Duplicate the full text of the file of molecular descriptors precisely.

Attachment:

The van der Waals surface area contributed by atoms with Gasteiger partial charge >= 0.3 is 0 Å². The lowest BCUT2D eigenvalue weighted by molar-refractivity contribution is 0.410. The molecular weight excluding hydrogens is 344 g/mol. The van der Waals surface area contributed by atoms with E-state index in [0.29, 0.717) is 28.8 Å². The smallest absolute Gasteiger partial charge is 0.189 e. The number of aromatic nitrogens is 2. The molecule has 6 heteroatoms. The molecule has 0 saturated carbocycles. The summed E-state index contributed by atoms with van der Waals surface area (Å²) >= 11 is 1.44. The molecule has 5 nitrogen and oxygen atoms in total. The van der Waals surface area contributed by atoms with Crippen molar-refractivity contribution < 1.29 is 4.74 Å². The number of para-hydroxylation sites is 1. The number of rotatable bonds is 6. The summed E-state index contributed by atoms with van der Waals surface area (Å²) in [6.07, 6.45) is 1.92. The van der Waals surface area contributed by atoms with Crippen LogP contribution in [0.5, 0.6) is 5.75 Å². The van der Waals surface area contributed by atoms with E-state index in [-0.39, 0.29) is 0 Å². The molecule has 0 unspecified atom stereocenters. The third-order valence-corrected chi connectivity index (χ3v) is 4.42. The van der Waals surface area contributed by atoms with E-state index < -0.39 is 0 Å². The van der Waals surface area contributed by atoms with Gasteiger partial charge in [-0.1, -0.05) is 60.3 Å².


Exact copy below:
The van der Waals surface area contributed by atoms with Gasteiger partial charge >= 0.3 is 0 Å². The lowest BCUT2D eigenvalue weighted by molar-refractivity contribution is 0.410. The molecular weight excluding hydrogens is 344 g/mol. The van der Waals surface area contributed by atoms with E-state index in [0.29, 0.717) is 28.8 Å². The smallest absolute Gasteiger partial charge is 0.189 e. The number of aromatic nitrogens is 2. The molecule has 6 heteroatoms. The molecule has 0 saturated carbocycles. The summed E-state index contributed by atoms with van der Waals surface area (Å²) >= 11 is 1.44. The molecule has 5 nitrogen and oxygen atoms in total. The van der Waals surface area contributed by atoms with Crippen molar-refractivity contribution < 1.29 is 4.74 Å². The number of para-hydroxylation sites is 1. The number of rotatable bonds is 6. The summed E-state index contributed by atoms with van der Waals surface area (Å²) in [6.07, 6.45) is 1.92. The van der Waals surface area contributed by atoms with Crippen LogP contribution in [0.5, 0.6) is 5.75 Å². The van der Waals surface area contributed by atoms with E-state index in [-0.39, 0.29) is 0 Å². The molecule has 0 unspecified atom stereocenters. The third-order valence-corrected chi connectivity index (χ3v) is 4.42. The van der Waals surface area contributed by atoms with E-state index < -0.39 is 0 Å². The van der Waals surface area contributed by atoms with Gasteiger partial charge in [-0.1, -0.05) is 60.3 Å².